Peace Requires Anarchy

How Bad Would Anarchy Have to Be to Justify Unjust Government Activity?

12 Comments

Michael Huemer is a Professor of Philosophy at the University of Colorado at Boulder and is the author of the book The Problem of Political Authority: An Examination of the Right to Coerce and the Duty to Obey. The following is the body of an email I sent to him questioning the specifics of the criteria he uses to determine whether or not the relative consequences of not having a particular rights-violating government program are bad enough to justify having the program. His response can be found here.

In your Cato essay “The Problem of Authority” you write:

“If we really stand in danger of some sort of all-out Hobbesian war, then the state would be justified in employing the minimum coercion necessary to prevent the state of war from occurring.”

Allow me to clarify: Why? Because a society without law and order (a Hobbesian war) is a sufficiently disastrous outcome that aggression would be justified to avoid it.

In a Goodreads review of your book (that everyone should buy, like I just did two days ago) a critic writes:

“The second half of the book sketches how ‘law and order’ might work without government, and why a military might not be necessary, but there’s not even the briefest attempt to explain how things like roads and water supplies would be dealt with.”

Michael Huemer(Note that Bryan Caplan thinks this is a legitimate criticism.)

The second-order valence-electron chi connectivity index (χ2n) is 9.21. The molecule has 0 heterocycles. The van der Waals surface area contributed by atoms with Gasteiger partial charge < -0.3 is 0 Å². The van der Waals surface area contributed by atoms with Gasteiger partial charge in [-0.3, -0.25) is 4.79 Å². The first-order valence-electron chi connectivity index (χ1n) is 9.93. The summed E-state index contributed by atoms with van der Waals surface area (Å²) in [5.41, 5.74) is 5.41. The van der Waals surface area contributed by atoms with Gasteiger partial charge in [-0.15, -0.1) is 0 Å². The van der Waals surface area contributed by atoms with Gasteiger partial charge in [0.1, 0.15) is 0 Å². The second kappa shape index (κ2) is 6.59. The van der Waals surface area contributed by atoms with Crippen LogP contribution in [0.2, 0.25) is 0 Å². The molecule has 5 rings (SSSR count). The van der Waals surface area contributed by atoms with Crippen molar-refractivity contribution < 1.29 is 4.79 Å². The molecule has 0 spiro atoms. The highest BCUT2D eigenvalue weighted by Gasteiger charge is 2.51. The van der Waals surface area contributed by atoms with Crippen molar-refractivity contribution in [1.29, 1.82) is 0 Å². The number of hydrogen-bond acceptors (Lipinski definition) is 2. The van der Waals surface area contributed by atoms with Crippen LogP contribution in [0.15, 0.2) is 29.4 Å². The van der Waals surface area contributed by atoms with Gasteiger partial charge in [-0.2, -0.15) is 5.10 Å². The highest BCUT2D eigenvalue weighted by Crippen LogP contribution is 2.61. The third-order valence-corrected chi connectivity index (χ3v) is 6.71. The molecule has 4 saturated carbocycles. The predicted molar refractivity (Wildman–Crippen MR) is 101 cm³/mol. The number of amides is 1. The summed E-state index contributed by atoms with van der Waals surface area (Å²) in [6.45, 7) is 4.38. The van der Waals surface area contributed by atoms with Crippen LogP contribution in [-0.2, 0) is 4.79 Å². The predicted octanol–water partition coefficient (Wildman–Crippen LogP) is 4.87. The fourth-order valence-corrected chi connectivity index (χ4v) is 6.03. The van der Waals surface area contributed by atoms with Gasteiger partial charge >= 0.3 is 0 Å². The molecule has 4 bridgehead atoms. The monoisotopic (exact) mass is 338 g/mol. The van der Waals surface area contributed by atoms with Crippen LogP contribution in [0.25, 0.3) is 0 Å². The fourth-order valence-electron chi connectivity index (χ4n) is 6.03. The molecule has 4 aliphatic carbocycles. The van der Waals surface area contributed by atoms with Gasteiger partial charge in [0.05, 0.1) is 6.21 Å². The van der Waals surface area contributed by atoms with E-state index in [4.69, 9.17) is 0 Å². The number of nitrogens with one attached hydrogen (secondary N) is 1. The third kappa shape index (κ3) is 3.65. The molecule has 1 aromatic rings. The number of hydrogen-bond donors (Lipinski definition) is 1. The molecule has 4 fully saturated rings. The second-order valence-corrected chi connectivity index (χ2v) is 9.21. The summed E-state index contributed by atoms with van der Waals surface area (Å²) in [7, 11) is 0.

Is a road-less society or a society with poor water supply a sufficiently disastrous outcome that a minimal-road-building state or a minimal-water-supply-system state would be justified to avoid it?

In other words, if the critics were right that there would be very few roads in a stateless society, would a minimal-road-building state be justified?

As another example, if it were true that there would be very few schools and most people would be much less educated than they are today in a stateless society, would a minimal-school-system state program be justified?

To generalize this question: How bad must the free market disaster outcome be to justify extortion-funded state program intervention?

I am not sure how to answer this question.

On the one hand if I say that no outcome, even a society lacking “law and order,” is disastrous enough to justify a rights-violating minimal state fix, then you’ll accuse me of biting the bullet again. [UPDATE 08/07/2013 4:30 PM: This time, unlike the first time, I believe he would be correct to accuse me of biting the bullet.]